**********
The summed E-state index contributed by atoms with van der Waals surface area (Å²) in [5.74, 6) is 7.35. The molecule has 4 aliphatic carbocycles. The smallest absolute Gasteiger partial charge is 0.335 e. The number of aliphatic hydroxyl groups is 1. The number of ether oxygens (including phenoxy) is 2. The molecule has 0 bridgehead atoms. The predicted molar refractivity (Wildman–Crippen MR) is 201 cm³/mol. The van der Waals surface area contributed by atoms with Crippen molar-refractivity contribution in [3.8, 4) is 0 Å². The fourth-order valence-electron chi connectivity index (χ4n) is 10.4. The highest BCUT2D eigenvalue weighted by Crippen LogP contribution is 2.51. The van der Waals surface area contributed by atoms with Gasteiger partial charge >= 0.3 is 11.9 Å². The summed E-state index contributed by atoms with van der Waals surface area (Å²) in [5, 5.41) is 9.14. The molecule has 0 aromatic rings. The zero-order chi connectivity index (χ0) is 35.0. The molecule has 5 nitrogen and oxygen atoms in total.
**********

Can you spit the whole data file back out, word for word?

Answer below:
The summed E-state index contributed by atoms with van der Waals surface area (Å²) in [5.74, 6) is 7.35. The molecule has 4 aliphatic carbocycles. The smallest absolute Gasteiger partial charge is 0.335 e. The number of aliphatic hydroxyl groups is 1. The number of ether oxygens (including phenoxy) is 2. The molecule has 0 bridgehead atoms. The predicted molar refractivity (Wildman–Crippen MR) is 201 cm³/mol. The van der Waals surface area contributed by atoms with Crippen molar-refractivity contribution in [3.8, 4) is 0 Å². The fourth-order valence-electron chi connectivity index (χ4n) is 10.4. The highest BCUT2D eigenvalue weighted by Crippen LogP contribution is 2.51. The van der Waals surface area contributed by atoms with Gasteiger partial charge >= 0.3 is 11.9 Å². The summed E-state index contributed by atoms with van der Waals surface area (Å²) in [5, 5.41) is 9.14. The molecule has 0 aromatic rings. The zero-order chi connectivity index (χ0) is 35.0. The molecule has 5 nitrogen and oxygen atoms in total.